I have a fascination with early marks. The first of the kind, around the world and during time. The early marks that become images, sounds, then letters, meaning in shapes and design. How visuals helped create and define a culture. This one is new to me, the Beaker People (2800–1800 BC) named after the found artifacts.
Ancient DNA shows that the culture that brought Bronze Age technology to Britain was connected to a migration that almost completely replaced the island's earlier inhabitants.
Museum scientists were part of an international team that examined DNA from over 400 prehistoric skeletons, drawn from sites across western and central Europe. The study looked at people buried before and after the arrival of the Beaker culture, which spread across Europe and can be tracked through its distinctive pottery.
Prof Ian Barnes, Research Leader in Ancient DNA at the Museum, explains, 'We found that the skeletal remains of individuals from Britain who lived shortly after this time have a very different DNA profile to those who came before. It seems that there is a large population turnover.'
In continental Europe, however, the story is different. The new ideas and technologies appear to have spread among different peoples without large-scale migration.
What Beaker pottery can tell us
Pottery is an example of how studying artefacts opens windows into past cultures. Around 4,500 years ago, a new, bell-shaped pottery style appeared in Iberia, in present-day Spain and Portugal. These 'bell-beakers' quickly spread across Europe, reaching Britain fewer than 100 years later.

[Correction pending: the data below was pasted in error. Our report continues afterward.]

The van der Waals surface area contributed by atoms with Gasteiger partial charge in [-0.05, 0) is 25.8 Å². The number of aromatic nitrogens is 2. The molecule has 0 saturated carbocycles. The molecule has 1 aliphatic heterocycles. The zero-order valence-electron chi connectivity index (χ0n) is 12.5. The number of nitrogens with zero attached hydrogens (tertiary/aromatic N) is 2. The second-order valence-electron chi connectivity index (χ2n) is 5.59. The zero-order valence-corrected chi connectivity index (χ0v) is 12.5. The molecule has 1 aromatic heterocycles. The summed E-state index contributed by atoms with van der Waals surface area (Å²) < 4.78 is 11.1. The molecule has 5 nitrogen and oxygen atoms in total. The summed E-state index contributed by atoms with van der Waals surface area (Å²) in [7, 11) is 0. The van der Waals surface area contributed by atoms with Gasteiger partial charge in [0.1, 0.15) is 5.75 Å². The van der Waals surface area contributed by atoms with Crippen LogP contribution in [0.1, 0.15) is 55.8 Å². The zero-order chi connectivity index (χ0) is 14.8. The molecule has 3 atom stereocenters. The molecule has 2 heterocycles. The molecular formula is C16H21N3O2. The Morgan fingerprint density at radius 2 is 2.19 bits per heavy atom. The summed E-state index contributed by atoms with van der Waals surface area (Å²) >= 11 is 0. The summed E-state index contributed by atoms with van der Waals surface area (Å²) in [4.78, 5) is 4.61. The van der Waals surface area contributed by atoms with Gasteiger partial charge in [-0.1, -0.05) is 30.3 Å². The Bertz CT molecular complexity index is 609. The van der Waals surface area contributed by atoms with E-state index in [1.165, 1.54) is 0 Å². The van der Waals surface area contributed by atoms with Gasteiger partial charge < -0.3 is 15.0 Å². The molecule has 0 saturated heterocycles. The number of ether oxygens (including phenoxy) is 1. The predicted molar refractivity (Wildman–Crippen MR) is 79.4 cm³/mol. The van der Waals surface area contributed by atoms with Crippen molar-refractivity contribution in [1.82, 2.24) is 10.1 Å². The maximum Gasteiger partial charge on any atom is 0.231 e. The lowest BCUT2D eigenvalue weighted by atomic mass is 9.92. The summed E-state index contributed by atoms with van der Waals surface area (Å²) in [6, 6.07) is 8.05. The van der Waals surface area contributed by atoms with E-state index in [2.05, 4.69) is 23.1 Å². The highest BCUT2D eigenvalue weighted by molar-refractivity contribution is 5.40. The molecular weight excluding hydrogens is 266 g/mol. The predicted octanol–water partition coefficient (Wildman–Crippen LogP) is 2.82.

Archaeologists have been unsure whether the spread of Beaker pottery - and the culture associated with it - represented a large-scale migration of people, or was simply due to the exchange of new cultures and ideas.
The study helps resolves this century-old debate, says Museum archaeologist Dr Tom Booth: 'The question of whether new things spread by the movement of people or ideas has been one of the most important and long-running questions in archaeology, and it's fascinating to see that both are the case for the Beaker culture.'
Who were the Beaker people?
The people who were part of the Beaker culture can be identified as they were buried with distinctive artefacts such as their pottery. The researchers compared the DNA from skeletons buried around Europe from two different periods: before the Beaker culture arrived there and afterwards.
The study shows that the Beaker culture spread into central Europe from Iberia without a significant movement of people. Skeletons from Beaker burials in Iberia are not genetically close to central European Beaker skeletons.
Original story here at The Natural History Museum >>
The Bell Beaker culture (or, in short, Beaker culture) is an archaeological culture named after the inverted-bell beaker drinking vessel used at the very beginning of the European Bronze Age. Arising from around 2800 BC, it lasted in Britain until as late as 1800 BC but in continental Europe only until 2300 BC, when it was succeeded by the Unetice culture. The culture was widely dispersed throughout Western Europe, from various regions in Iberia and spots facing northern Africa to the Danubian plains, the islands of Great Britain and Ireland, and also the islands of Sicily and Sardinia.
The Bell Beaker culture was partly preceded by and contemporaneous with the Corded Ware culture, and in north-central Europe preceded by the Funnelbeaker culture. The name Glockenbecher was coined for its distinctive style of beakers by Paul Reinecke in 1900. The term's English translation Bell Beaker was introduced by John Abercromby in 1904.